(Photo by Andreas Terlaak)
If Bob Marley and India Arie had a daughter and raised her in Nigeria, she would probably look and sound like Asa, the Nigerian singer who's first full-length album just hit U.S. markets January 27, 2009 on Downtown Records' new imprint, Mercer St. Records. I had the pleasure of speaking with the budding African musician this afternoon:
The Afrobeat Blog: Who and what has shaped your musical identity? When I listen to you, I hear a lot of Bob Marley, a little India Arie, What artists, what experiences have influenced your music the most?
Asa: Bob Marley, Fela Kuti, I grew up around music, my father had a lot of records, Aretha Franklin, Miriam Makeba, Yoruba Classic songs I listened to all kinds of music, I drew inspiration and picked pieces from everybody. Coming from the Yoruba culture there's a strong musical identity blending with my language to create what I do.
TAB: How did growing up in Lagos effect your perspective on politics and world affairs, and how has that manifested itself in your music?
Asa: Growing up in Lagos, you get to see the realities of life. Things are not perfect. My parents were struggling parents. We were always looking for a better future, but in my time I think things haven't changed they've only gotten worse. I felt I needed to use my music to talk about this, you can't escape the political sides of life when you live in Nigeria
TAB: Do you feel a responsibility to represent the continent, do you feel you've been typecast at all due to your Nigerian heritage?
Asa: Yes and no. I come as an African singer someone who originated in Africa but talking about things that relate to everybody. I also use it as way to introduce myself, my culture and my language.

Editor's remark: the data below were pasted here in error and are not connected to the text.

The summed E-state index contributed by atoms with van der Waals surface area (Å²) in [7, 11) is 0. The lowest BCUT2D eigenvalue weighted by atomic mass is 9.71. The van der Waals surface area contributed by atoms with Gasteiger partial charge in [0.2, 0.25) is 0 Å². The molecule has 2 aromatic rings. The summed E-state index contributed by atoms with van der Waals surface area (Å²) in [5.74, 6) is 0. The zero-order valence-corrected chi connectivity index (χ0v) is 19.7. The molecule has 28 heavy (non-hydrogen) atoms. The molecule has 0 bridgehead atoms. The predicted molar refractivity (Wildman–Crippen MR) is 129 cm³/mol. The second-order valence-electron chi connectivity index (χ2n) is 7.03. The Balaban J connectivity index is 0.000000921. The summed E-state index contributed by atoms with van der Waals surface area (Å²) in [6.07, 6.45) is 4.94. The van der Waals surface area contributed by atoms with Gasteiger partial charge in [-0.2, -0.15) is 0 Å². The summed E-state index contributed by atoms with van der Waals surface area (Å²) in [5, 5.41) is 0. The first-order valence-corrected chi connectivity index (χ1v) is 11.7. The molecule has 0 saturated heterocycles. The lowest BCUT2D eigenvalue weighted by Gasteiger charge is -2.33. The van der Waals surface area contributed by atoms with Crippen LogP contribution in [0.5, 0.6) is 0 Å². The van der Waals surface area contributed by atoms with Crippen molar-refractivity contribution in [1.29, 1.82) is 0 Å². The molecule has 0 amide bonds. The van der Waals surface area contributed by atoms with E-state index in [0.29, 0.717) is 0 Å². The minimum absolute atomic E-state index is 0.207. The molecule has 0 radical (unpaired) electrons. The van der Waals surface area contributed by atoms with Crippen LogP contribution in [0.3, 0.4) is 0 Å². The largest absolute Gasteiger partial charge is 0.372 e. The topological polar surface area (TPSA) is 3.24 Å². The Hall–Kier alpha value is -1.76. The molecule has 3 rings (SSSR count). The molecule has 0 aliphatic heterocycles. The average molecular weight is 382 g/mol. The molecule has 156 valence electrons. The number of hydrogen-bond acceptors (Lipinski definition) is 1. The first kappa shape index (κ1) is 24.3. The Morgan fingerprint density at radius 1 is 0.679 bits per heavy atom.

TAB: Do you feel like it's more difficult for African artists to achieve mainstream success in the US or Europe w/o being lumped into a "World Music" category?
Asa: I don't like to be seen as World Music, that's a misconception. I am a singer who puts my roots down in Africa for you to see, but it doesn't matter my nationality,
TAB: With the inauguration of Barack Obama, do you feel there's a sense of hope in Africa that the U.S. will start to pay attention to the continent's problems?
Asa: Things have changed, but I don't know for Africa or the rest of the world. Problems have been coming for a long long time. With Obama people will begin to change their ways of thinking. For me there are things that I can think are impossible because of who I am and because of the color of my skin. With him I think those ideas will change. But in terms of problems, I'm not expecting a miracle. It takes time, I think we're on the way. Even America too is on the way. The way America sees the world will change Nations, people, will look at themselves differently and hopefully that will lead to change.
TAB: Being a Nigerian Woman, are you inspired by Fela's creed and legacy--Music is a Weapon--using your music to effect positive change both in Africa and all over the world?
Asa: Fela used to be like the newspaper. You would get up in the morning and read the newspaper like listening to Fela to know what's going on, people who were educated and informed were listening to Fela. While I was growing up and listening to this man, I saw a lot of things, I saw courage, I saw the ability to use music as a weapon to educate and inform people and also to connect other people, Africans, to give them hope and also have the rest of the world informed about Africa and its people and the world at large. Fela has helped me see this way to use my music, not only Fela but Bob Marley, today we still listen to him, we use his lyrics in our everyday experiences. They used music as a tool to bring people together. I admired those people I wanted to go that way the best way to do it was to have my individual voice, but also borrow from those people.
TAB: Who are some other African musicians that inspire you?
Asa: Angelique Kidjo, Femi Kuti, Keziah Jones, Lagbaja, they all inspire me in different ways.
Buy her new album here, check her out on myspace